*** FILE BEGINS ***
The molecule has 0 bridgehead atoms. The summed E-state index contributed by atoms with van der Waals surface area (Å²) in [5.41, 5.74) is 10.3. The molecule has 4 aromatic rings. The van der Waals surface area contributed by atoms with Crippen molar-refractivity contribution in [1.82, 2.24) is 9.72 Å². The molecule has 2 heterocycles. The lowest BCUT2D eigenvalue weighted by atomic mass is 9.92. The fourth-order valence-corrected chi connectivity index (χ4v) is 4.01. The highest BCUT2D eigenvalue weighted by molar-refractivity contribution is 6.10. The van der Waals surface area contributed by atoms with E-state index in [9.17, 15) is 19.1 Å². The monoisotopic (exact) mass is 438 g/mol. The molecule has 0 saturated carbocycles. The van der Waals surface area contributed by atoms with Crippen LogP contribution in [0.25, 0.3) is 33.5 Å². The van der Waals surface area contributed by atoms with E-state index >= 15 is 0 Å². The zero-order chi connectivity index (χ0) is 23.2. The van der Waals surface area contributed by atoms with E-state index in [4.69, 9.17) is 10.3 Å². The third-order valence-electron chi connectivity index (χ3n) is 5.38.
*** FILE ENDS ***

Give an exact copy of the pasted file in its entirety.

The molecule has 0 bridgehead atoms. The summed E-state index contributed by atoms with van der Waals surface area (Å²) in [5.41, 5.74) is 10.3. The molecule has 4 aromatic rings. The van der Waals surface area contributed by atoms with Crippen molar-refractivity contribution in [1.82, 2.24) is 9.72 Å². The molecule has 2 heterocycles. The lowest BCUT2D eigenvalue weighted by atomic mass is 9.92. The fourth-order valence-corrected chi connectivity index (χ4v) is 4.01. The highest BCUT2D eigenvalue weighted by molar-refractivity contribution is 6.10. The van der Waals surface area contributed by atoms with E-state index in [9.17, 15) is 19.1 Å². The monoisotopic (exact) mass is 438 g/mol. The molecule has 0 saturated carbocycles. The van der Waals surface area contributed by atoms with Crippen LogP contribution in [0.25, 0.3) is 33.5 Å². The van der Waals surface area contributed by atoms with E-state index >= 15 is 0 Å². The zero-order chi connectivity index (χ0) is 23.2. The van der Waals surface area contributed by atoms with E-state index in [4.69, 9.17) is 10.3 Å². The third-order valence-electron chi connectivity index (χ3n) is 5.38.